(11) We’re compelled by a strong sense of fairness. I’ve already explained how our brains light up differently based on seeing a bargain vs. a rip-off. The shopper’s brain is motivated by a sense of fairness. Again, it comes back to the idea that we don’t know what things should cost, and so we use cues to tell us what we ought to pay for them. An experiment by the economist Dan Ariely tells the story beautifully. Ariely pretended he was giving a poetry recital. He told one group of students that the tickets cost money and another group that they would be paid to attend. Then he revealed to both groups that the recital was free. The first group was anxious to attend, believing they were getting something of value for free. The second group mostly declined, believing they were being forced to volunteer for the same event without compensation.
What’s a poetry recital by a behavioral economist worth? The students had no idea. That’s the point. I don’t know, either. That’s also the point. What’s a button-up shirt “worth”? What’s a cup of coffee “worth”? What’s a life insurance policy “worth”? Who knows! Most of us don’t. As a result, the shopping brain uses only what is knowable: visual clues, triggered emotions, comparisons, ratios, and a sense of bargain vs. rip-off. We’re not stupid. Just susceptible.
Also in the realms of buyer remorse, money woes, a great piece came by way of delanceyplace on a new book out entitled Debt: The First 5,000 Years, who knew, its origins hearken back to faithtalk (ht CR).
“Why … do we refer to Christ as the ‘redeemer’? The primary meaning of ‘redemption’ is to buy something back, or to recover something that had been given up in security for a loan; to acquire something by paying off a debt. It is rather striking to think that the very core of the Christian message, salvation itself, the sacrifice of God’s own son to rescue humanity from eternal damnation, should be framed in the language of a financial transaction. …
4. Speaking of origins, NPR highlighted the new Batman: Earth One comic that’s got a twist to the orphaned vigilante narrative–he’s unsure.
In a canny move, however, artist Frank chooses to leave out one element in Batman’s design that has been a part of him since that very first adventure in 1939. Instead of glowering at the world from behind a pair of opaque white eye slits, Frank shows us Bruce Wayne’s eyes behind the mask — vulnerable, unsure and all-too-human. As a result, his Batman is no mysterious avenger of the night, no tireless avatar of Chiroptera-themed justice; he’s a schlub in an outfit, a vigilante haplessly attempting to strike terror into criminal hearts despite the run in his tights.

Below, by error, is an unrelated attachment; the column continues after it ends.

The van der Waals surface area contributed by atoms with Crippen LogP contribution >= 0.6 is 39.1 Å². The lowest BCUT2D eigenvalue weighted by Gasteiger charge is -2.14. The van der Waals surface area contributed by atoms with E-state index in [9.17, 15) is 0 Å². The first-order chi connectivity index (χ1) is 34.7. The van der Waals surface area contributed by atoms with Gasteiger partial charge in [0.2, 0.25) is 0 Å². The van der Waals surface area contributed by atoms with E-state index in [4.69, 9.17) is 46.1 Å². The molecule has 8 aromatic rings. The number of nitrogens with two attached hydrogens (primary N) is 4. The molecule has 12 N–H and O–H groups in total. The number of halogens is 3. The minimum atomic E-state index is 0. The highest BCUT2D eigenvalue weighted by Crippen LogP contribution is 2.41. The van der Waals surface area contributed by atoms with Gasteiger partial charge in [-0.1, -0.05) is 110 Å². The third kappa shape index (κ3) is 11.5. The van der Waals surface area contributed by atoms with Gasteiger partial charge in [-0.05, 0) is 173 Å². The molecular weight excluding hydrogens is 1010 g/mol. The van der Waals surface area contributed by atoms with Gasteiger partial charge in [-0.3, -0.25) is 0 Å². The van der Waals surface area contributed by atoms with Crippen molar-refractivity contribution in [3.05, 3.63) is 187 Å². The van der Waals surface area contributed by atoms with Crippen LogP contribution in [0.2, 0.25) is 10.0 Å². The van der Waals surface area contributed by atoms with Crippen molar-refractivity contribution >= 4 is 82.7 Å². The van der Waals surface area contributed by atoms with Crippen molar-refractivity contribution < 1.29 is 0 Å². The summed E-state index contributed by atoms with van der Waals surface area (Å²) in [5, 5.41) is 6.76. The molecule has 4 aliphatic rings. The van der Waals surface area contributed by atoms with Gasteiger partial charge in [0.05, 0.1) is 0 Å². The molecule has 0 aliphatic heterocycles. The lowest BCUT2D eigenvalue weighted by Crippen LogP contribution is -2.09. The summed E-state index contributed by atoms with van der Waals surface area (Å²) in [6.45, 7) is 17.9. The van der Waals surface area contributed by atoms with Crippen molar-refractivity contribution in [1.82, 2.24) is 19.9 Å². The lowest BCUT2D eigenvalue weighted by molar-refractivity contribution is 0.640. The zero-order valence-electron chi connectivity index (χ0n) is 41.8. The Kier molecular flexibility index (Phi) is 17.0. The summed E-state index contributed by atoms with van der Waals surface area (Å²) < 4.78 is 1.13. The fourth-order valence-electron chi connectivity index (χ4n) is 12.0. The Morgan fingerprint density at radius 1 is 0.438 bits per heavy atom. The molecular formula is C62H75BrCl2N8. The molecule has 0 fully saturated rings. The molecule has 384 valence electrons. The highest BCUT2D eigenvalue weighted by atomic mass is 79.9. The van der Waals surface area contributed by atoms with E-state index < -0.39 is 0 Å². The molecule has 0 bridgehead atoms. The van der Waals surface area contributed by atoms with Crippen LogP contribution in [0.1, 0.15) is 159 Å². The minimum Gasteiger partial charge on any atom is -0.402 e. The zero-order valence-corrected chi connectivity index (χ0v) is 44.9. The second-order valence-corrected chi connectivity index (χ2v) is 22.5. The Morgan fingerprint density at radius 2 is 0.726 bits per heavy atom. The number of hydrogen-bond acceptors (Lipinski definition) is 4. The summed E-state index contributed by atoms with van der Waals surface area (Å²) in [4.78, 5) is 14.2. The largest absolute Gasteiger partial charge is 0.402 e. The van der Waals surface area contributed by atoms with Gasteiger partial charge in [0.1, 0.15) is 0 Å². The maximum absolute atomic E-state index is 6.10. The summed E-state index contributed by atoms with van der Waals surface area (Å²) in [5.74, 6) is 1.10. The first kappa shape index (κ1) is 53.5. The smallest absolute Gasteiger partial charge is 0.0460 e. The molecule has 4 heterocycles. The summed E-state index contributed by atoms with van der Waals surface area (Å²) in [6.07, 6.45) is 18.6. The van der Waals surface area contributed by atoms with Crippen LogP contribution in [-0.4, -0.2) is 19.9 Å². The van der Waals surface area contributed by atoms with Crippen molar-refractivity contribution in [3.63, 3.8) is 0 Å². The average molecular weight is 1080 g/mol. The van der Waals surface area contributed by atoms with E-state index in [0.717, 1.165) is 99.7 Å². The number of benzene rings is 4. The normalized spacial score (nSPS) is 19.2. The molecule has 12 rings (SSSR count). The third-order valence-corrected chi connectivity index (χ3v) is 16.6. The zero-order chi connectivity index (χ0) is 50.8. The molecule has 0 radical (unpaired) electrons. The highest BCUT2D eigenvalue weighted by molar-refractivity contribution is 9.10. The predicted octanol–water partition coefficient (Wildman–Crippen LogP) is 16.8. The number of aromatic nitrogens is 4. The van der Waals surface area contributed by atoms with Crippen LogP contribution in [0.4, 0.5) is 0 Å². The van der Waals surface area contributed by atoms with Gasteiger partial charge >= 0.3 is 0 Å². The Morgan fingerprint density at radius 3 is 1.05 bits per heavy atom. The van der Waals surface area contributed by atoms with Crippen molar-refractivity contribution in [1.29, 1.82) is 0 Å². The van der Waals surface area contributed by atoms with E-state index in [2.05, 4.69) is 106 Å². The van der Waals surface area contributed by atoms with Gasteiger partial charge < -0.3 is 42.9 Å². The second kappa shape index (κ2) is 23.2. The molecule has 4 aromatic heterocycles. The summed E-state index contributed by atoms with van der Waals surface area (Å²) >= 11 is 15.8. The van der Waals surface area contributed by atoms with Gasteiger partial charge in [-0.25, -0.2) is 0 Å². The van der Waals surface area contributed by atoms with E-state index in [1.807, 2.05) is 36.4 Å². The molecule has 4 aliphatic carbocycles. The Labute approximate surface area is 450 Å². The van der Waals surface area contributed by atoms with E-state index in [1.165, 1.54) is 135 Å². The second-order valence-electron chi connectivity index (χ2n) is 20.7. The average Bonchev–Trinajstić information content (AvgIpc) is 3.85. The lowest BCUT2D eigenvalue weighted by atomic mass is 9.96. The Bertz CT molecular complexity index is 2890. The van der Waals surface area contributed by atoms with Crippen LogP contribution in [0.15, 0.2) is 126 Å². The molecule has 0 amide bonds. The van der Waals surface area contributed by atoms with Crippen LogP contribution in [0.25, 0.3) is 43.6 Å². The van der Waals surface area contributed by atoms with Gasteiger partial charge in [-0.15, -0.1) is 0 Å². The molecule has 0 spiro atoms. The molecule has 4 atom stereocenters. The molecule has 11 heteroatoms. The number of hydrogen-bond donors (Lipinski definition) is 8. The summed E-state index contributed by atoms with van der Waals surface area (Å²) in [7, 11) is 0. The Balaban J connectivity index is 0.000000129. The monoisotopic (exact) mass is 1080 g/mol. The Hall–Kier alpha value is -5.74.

5. David Brooks discussed this week the New Elite of Merit, and how its no better than traditional generational elitism just because people have worked their way to get there. In fact, it makes folks even more entitled, even more desperate to maintain their ever-shifting ground (ht BG).
Over the past half–century, a more diverse and meritocratic elite has replaced the Protestant Establishment. People are more likely to rise on the basis of grades, test scores, effort and performance.
Yet, as this meritocratic elite has taken over institutions, trust in them has plummeted. It’s not even clear that the brainy elite is doing a better job of running them than the old boys’ network. Would we say that Wall Street is working better now than it did 60 years ago? Or government? The system is more just, but the outcomes are mixed. The meritocracy has not fulfilled its promise.
Christopher Hayes of MSNBC and The Nation believes that the problem is inherent in the nature of meritocracies. In his book, “Twilight of the Elites,” he argues that meritocratic elites may rise on the basis of grades, effort and merit, but, to preserve their status, they become corrupt. They create wildly unequal societies, and then they rig things so that few can climb the ladders behind them. Meritocracy leads to oligarchy.
6. The laws of the modern family still in tow over at Slate this week–texting parents are the new target. Talking about the new website “Parents on Phones,” the article uncovers the laws of the caretaker and the absurd judgmentalism of the caring parent, and support for freeing parents up to free their kids up.
The better parents have a stern message for the rest of us. We may be physically present, but we’re emotionally abandoning our children. Unlike (and here you should pick your option) parents of a generation ago, parents of a century ago, parents in small-town America—you, phone-obsessed caretaker, are destroying your relationship with your children through electronic neglect. You are missing the wonder and glory of truly being with them. You are teaching them that email is more important than they are.
I have neglected my children in every way it’s possible to neglect them with a mobile phone. I play Scramble with Friends rather than watch them cavort adorably in the bath. I send emails—sometimes shockingly unimportant emails—during dinner. I have drunk deep from the mobile Web during the third, and fourth, and fifth inning of my son’s Little League game. I hope and expect to see my distracted self, dead eyes glued to the screen, on Parents on Phones very soon.